Unusual Masters Courses Worldwide

Unusual Masters Courses Worldwide

Staff Writer

Updated February 21, 2023 Updated February 21

From popular music to martial arts, Tim Rogers explores some of the most unusual master's programs available around the world.

Internationally, we have, for years now, seen the increase in the more vocational types of postgraduate programmes, particularly at the master's level.

Universities in countries all over the world have expanded the number of dedicated postgraduate qualifications in the fields of management, finance, business and law, in response to student demand and the demands of the global economy.

As wholesale government subsidies reduce for higher education around the world, institutions of all types are having to think, in many cases for the first time, about developing and teaching programs that are both intellectually valid and attractive to students.

In a sector that has traditionally been determined to remain producer driven, this is quite some turnaround to cope with in university academic committees all over the world.

So what is the most unusual master's degree available? With over 250,000 postgraduate programs available in Europe alone, some taught in English, some not, that is an almost impossible question to answer.

Certainly the growth of academic areas such as media and cultural studies have fuelled a whole host of unusual masters degrees in many countries, but these are by no means the only areas where the unusual of five years ago have almost become commonplace today.

Kyung Hee University, one of South Korea’s leading institutions for postgraduate studies, is among the very first in the world to offer academically orientated programmes in such subject areas as Golf Management and Tae Kwon Do.

Located in the School of Physical Education and Sports Science, whose alumni include Lee Woon-jae, Korea’s talismanic goalkeeper during World Cup 2002, the masters degree in Tae Kwon Do seeks to educate students to such a high degree that they develop and become missionaries for their art – Jesuits with a physical education specialism if you like – spreading an appreciation around the world.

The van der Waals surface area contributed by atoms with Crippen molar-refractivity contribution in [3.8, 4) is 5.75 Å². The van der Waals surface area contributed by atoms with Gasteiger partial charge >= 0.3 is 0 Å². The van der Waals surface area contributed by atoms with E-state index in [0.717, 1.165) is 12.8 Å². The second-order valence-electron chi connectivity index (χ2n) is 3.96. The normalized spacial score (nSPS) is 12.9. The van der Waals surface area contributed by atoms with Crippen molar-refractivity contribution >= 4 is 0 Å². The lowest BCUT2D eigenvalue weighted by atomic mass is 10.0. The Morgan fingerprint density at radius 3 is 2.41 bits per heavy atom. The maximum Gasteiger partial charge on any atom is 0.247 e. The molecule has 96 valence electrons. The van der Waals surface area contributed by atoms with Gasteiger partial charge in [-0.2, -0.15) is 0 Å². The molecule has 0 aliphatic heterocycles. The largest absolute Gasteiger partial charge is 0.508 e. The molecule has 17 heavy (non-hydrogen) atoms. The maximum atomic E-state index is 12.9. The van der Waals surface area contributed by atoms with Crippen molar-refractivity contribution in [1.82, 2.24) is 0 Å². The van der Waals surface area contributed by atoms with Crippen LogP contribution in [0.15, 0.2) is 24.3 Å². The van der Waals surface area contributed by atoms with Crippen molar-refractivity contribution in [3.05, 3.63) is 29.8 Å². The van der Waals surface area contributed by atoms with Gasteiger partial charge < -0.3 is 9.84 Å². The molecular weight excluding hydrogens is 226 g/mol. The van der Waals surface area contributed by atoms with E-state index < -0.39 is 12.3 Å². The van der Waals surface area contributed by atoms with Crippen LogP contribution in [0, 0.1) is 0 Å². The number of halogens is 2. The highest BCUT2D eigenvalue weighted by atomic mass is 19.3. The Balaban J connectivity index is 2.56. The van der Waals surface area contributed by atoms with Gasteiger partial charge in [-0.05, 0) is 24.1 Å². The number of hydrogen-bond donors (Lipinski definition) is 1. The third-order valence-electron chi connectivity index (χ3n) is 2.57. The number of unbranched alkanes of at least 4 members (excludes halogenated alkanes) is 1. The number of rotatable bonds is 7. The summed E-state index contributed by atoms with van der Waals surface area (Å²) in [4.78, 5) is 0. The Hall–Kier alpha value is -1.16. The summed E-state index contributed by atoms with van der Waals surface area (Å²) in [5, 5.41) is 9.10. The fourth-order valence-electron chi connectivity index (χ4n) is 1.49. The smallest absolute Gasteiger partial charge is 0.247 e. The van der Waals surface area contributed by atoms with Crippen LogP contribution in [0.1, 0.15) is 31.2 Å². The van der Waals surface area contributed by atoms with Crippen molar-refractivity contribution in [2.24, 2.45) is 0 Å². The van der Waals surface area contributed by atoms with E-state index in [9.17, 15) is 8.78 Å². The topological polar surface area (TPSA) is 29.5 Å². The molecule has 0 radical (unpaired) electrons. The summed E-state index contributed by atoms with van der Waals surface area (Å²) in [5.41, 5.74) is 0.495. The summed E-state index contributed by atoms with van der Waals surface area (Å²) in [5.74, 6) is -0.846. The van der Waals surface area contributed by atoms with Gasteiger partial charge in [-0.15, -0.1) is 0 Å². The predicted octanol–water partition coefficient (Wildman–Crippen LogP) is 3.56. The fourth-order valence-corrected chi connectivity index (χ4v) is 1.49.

With an extensive curriculum designed to build theoretical, physical and spiritual knowledge, the masters’ programme includes modules on competition theory and practice, the history of Tae Kwon Do, biomechanics and advanced Poom-se (black belt) theory.

Choon-hyun Kim, Chief Administrative Coordinator at the Centre for International Exchanges at Kyung Hee University comments that the programme attracts a great deal of interest from international students, particularly those from the USA, who “come to the program to learn about a very Korean subject and enjoy a different cultural experience. Students from overseas can number as many as 200 a year and include various national representative teams.”

Students graduating from the degree go on to pursue a range of careers, but it comes as no surprise that many become leading Tae Kwon Do practitioners all over the world.

Liverpool is home to some of the most famous developments in UK popular culture in recent years. Where would we be without The Beatles and Liverpool Football Club for a start?

The co-location of such compelling international icons and a research-led institution has resulted in some very unusual postgraduate programmes. The University of Liverpool is regarded as a fine academic institution, with active research staff in many areas and excellent teaching staff across its many faculties.